Only a few pages into the story of the Bible, the story starts to get really bleak. Cain kills his brother Abel, Cain’s descendants become famous murderers, and Noah’s youngest son violates his father and mother. And all of it happens because humans decide that power is worth the cost of harming others. In this episode, Tim and Jon discuss the dark side of human nature and the God who favors the powerless—the people who choose to trust him for blessing and exaltation.
God’s response to Cain is essentially, “You’re assuming that there’s no exaltation for you too, just because I went to [your brother Abel] first. So now you’ve got a choice whether you will do good or not do good, based on this moment. And be careful because there’s an animal at the door. Moral failure is like an animal. It wants you, but just like I called your parents to rule over the animals and they didn’t––they let an animal rule them––you have a chance to rule this inner animal. What are you going to do?”
In part one (00:00-17:05), Tim and Jon review our study of the theme of the firstborn so far. The first time we encounter the theme of the firstborn is in the creation narrative in Genesis 1-2. Spiritual beings are the firstborns of creation, while humans are seen as the exalted second-borns.
Genesis 3 lays out the rivalry between (some) spiritual beings and humans and the temptation for both to act independently of the will of God. There’s an interesting tension to this theme, present in the (understandable) discomfort of firstborns when Yahweh elevates people who seem undeserving. It’s easy for us to look at God’s generosity to someone else and fear that there will not be enough left for us—enough time, resources, or blessing. But God’s generosity is inexhaustible. His generosity to one person or group of people doesn’t mean he won’t be generous to us too. The Cain and Abel story will explore this tension.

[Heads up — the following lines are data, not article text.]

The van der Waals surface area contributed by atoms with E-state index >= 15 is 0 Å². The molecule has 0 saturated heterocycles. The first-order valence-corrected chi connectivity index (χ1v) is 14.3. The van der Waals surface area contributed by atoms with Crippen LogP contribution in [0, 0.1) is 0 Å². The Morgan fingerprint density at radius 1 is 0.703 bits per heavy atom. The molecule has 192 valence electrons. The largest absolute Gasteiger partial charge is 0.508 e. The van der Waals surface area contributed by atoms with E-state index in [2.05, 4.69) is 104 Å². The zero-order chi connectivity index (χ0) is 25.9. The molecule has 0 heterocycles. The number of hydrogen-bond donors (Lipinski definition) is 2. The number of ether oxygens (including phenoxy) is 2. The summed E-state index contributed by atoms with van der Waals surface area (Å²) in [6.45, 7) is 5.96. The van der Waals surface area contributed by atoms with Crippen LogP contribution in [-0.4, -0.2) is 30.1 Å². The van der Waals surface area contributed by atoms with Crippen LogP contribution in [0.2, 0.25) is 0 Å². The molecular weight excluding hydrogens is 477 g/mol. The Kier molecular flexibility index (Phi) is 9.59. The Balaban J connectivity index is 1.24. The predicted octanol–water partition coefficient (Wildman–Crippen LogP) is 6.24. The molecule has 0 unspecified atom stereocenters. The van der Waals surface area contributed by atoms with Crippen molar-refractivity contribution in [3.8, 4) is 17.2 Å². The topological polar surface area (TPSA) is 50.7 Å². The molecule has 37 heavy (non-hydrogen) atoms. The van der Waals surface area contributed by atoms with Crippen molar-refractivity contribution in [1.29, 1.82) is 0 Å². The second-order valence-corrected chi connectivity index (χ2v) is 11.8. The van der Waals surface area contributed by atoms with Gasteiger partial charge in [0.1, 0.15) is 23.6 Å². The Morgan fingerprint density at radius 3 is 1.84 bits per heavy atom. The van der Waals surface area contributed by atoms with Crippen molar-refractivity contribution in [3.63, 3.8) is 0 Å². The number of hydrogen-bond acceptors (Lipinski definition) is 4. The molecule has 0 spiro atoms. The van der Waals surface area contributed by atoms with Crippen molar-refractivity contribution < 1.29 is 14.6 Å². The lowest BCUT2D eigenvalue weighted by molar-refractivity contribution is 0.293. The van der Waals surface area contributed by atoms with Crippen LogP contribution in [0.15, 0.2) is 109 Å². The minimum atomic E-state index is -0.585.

In part two (17:05-32:06), Tim and Jon begin exploring the story of Cain and Abel in Genesis 4.
So it came about in the course of time that Cain brought an offering to the Lord from the fruit of the ground. Abel, on his part also brough an offering, from the firstborn of his flock and from their fat portions. And the Lord had regard for Abel and for his offering; but for Cain and his offering he had no regard. So Cain became very angry and his face was gloomy.
Cain was the firstborn son of Adam and Eve, but Yahweh favored Abel’s sacrifice. They both bring acceptable offerings, and while there are details we could point to that would possibly explain why Yahweh favored Abel’s offering, the bottom line is he favored the second-born son.
There’s nothing in the narrative that indicates Yahweh wouldn’t have blessed both Abel and Cain. He looked with favor upon Abel first, but it doesn’t necessarily follow that he couldn’t bestow favor on both brothers. In fact, Yahweh’s response seems to suggest this.
[Yahweh said,] “If you do well, will your face not be cheerful? And if you do not do well, sin is lurking at the door; and its desire is for you, but you must master it.”
Cain is tormented by the same doubt the snake communicated to Eve in Genesis 3. Can God’s generosity be trusted? Will there be enough blessing for everyone?
In part three (32:06-45:29), the guys wrap up their conversation about Cain and Abel.
Many of us know the rest of the story: Cain kills Abel, and Yahweh asks a similar question to the one in Genesis 3:9 (“Where are you, [Adam]?”). He asks Cain, “Where is Abel?” (Gen. 4:9) And like his parents, Cain tries to deflect the question. Just like God didn’t immediately enforce the death penalty on Adam and Eve, he also shows remarkable grace to Cain. Yahweh exiles Cain but promises to protect him seven times over if anyone decides to harm him.